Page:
While We're Young
While We’re Young searches for the blurry line we all cross once we’ve entered middle age, finds it and tramples all over it, but it…
Anyone writing a book titled Me & God has a big idea of himself or a small idea of God. Yet Arlen Faber’s best seller has captured 10 percent of the “God market” and held that position for 20 years. During those two decades, his idea of himself has grown smaller. He tries to do his daily meditation, he really tries, but when the doorbell interrupts, he instinctively reacts with a string of fairly impressive swear words, strung together as if he’s had practice.
Here is a man in deep spiritual doo-doo. One day he throws out his back and is in such pain, he must crawl on his hands and knees to the new local chiropractor. She pushes here and probes there, and soon he’s back on his feet. He was in such pain when he crawled in that he gave his real name, having long been under deep cover and avoiding his fellow men. Elizabeth the doctor (Lauren Graham) has never heard of him, but her receptionist Anne (Olivia Thirlby) certainly has, and this is the start of his gradual recovery as a social being.
Arlen (Jeff Daniels) does an excellent job of portraying a misanthrope with back pain, but not so much as a man on a first-pronoun basis with God. Everything we see of him leads us to suspect that readers whose lives were changed by his book did the heavy lifting themselves. What’s amazing is that his book is still read after 20 years, and yet no one in the film, no one, repeats a single thing to be learned from it. Inquiring minds need to know: What did he tell God?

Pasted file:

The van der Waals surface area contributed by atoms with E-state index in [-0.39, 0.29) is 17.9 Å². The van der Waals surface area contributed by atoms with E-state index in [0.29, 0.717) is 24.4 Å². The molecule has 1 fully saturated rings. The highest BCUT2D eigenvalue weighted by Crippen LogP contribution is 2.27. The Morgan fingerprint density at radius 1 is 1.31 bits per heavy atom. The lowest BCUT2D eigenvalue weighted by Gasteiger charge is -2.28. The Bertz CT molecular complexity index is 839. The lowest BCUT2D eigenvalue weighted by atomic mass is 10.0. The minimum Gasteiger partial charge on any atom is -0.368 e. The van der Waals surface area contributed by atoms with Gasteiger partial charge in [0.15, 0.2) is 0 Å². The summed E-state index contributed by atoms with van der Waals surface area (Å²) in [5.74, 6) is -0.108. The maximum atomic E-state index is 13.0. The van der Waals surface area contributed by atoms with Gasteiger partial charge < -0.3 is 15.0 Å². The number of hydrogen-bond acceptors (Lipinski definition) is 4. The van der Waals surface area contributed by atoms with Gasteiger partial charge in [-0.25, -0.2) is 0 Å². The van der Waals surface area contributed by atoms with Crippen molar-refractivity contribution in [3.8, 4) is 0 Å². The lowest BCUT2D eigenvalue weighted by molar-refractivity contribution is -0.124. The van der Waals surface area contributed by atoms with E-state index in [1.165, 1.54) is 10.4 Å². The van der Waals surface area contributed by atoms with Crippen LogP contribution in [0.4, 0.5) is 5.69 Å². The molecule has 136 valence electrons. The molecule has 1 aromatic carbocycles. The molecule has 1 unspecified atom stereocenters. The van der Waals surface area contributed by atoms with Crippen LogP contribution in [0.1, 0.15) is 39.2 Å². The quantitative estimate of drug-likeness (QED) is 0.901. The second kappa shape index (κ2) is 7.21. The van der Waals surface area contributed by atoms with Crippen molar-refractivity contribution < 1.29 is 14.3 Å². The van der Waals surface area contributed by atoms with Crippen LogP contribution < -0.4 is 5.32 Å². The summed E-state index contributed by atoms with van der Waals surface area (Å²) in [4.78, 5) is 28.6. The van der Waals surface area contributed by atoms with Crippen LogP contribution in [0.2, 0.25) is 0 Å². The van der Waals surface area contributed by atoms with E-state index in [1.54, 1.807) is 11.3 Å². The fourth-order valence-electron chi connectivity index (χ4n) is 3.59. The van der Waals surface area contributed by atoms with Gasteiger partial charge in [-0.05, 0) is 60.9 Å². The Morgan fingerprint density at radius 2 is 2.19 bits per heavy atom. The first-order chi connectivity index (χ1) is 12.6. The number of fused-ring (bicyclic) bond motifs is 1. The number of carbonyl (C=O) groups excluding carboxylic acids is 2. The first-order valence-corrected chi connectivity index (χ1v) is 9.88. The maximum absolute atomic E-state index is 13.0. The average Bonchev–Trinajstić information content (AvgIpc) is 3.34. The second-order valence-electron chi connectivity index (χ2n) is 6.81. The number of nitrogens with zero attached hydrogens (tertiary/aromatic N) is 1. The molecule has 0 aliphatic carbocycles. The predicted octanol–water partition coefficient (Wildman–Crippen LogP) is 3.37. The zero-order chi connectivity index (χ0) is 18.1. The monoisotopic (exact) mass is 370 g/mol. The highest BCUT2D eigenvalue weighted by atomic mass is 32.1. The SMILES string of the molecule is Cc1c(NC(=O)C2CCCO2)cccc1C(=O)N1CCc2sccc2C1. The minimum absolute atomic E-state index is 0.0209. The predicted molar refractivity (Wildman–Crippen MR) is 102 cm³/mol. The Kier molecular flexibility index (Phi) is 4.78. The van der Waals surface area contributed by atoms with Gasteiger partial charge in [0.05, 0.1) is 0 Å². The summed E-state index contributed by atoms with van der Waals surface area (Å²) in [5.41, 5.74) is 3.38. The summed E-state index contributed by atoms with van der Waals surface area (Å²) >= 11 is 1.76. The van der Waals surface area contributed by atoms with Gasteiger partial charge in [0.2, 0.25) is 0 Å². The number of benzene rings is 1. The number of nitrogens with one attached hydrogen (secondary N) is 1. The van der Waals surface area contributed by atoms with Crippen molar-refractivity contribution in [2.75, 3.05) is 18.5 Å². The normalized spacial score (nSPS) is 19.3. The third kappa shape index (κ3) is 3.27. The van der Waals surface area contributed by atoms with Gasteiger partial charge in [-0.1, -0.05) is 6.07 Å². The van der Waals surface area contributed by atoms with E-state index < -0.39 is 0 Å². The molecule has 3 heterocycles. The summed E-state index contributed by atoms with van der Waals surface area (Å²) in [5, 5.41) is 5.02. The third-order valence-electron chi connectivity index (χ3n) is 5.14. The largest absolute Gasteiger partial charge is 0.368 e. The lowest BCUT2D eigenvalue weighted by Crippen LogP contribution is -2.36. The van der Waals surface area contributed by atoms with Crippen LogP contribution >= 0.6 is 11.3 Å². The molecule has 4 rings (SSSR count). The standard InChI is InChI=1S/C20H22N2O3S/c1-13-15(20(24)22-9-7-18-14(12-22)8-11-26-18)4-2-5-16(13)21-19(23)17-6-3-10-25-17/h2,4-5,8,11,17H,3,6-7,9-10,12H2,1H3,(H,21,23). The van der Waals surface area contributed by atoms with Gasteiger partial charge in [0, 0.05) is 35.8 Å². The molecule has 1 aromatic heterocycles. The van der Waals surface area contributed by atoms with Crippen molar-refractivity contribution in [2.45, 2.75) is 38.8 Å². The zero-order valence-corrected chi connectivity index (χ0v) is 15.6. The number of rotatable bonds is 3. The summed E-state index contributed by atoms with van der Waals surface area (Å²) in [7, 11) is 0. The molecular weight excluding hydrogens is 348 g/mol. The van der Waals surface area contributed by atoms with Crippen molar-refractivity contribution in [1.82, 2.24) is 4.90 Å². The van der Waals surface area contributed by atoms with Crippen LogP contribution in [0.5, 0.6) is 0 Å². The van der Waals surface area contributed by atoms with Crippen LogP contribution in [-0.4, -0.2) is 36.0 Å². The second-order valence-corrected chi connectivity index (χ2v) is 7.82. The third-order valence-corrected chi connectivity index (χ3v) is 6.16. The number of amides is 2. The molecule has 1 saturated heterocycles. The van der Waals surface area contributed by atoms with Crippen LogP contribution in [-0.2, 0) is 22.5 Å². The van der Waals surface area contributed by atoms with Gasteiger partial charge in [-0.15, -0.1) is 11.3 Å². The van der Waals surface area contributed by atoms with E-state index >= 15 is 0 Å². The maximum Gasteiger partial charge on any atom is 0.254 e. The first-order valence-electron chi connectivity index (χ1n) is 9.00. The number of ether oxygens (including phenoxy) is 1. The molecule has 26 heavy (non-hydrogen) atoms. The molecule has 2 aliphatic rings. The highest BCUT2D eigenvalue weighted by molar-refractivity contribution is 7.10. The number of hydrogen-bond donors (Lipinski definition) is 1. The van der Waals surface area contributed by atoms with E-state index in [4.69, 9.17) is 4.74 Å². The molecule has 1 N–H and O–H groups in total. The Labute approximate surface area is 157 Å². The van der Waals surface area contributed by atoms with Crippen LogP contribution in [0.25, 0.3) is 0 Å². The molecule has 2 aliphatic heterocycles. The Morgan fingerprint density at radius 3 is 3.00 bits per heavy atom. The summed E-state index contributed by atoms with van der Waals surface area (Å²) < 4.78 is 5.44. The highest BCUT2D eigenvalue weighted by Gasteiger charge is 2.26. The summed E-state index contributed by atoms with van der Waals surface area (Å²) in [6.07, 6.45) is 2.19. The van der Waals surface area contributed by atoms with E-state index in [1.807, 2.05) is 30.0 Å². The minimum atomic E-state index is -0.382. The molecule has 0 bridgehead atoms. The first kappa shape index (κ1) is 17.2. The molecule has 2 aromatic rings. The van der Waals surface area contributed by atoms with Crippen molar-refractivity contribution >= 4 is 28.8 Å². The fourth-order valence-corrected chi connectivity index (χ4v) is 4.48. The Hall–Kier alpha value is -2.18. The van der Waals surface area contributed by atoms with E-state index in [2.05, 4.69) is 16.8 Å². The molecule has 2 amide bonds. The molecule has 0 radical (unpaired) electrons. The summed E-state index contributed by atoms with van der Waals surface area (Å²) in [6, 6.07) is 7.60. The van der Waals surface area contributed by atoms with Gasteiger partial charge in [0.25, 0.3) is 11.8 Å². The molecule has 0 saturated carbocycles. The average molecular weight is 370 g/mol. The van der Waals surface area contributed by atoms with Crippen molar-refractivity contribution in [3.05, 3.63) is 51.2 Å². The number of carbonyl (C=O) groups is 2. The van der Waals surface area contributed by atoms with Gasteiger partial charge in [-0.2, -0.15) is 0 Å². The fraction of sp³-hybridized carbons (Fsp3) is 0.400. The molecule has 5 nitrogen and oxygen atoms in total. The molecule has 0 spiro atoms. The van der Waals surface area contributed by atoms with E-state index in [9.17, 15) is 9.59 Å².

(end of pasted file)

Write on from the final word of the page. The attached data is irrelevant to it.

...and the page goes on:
This is not a movie about spirituality, however, but a romantic comedy, with a clunky subplot involving a bookseller (Lou Taylor Pucci) who has just graduated from rehab and needs advice only the shambling, foul-mouthed wreck Arlen can give. Arlen is thus reluctantly hauled into the problems of another human being, while gradually becoming involved in the life of Elizabeth and her young son Alex (Max Antisell).
Early sequences in the film seem inspired by outtakes from a manic Jim Carrey comedy. That’s not such a bad thing. Later the movie follows the time-worn pathways of countless rom-coms before it. How much more interesting is a film like “(500) Days of Summer,” which is about the complexities of life, in comparison with this one, which cheerfully cycles through the cliches.
Now about that God business. It is necessary for me to share one of my favorite journalism stories. It’s said that Richard Harding Davis was dispatched by William Randolph Hearst to cover the Johnstown flood. Here was his lead: "God stood on a mountaintop here and looked at what his waters had wrought." Hearst cabled back: “Forget flood. Interview God.”
A wonderful story. Checking out the quote online, I found a blog entry by Dennis G. Jerz of Seton Hill University, reporting that I have related this same story four times in print since 1993, sometimes changing it slightly. Good gravy! My only defense for using it once again is that it’s more interesting than anything else I could write about "The Answer Man."
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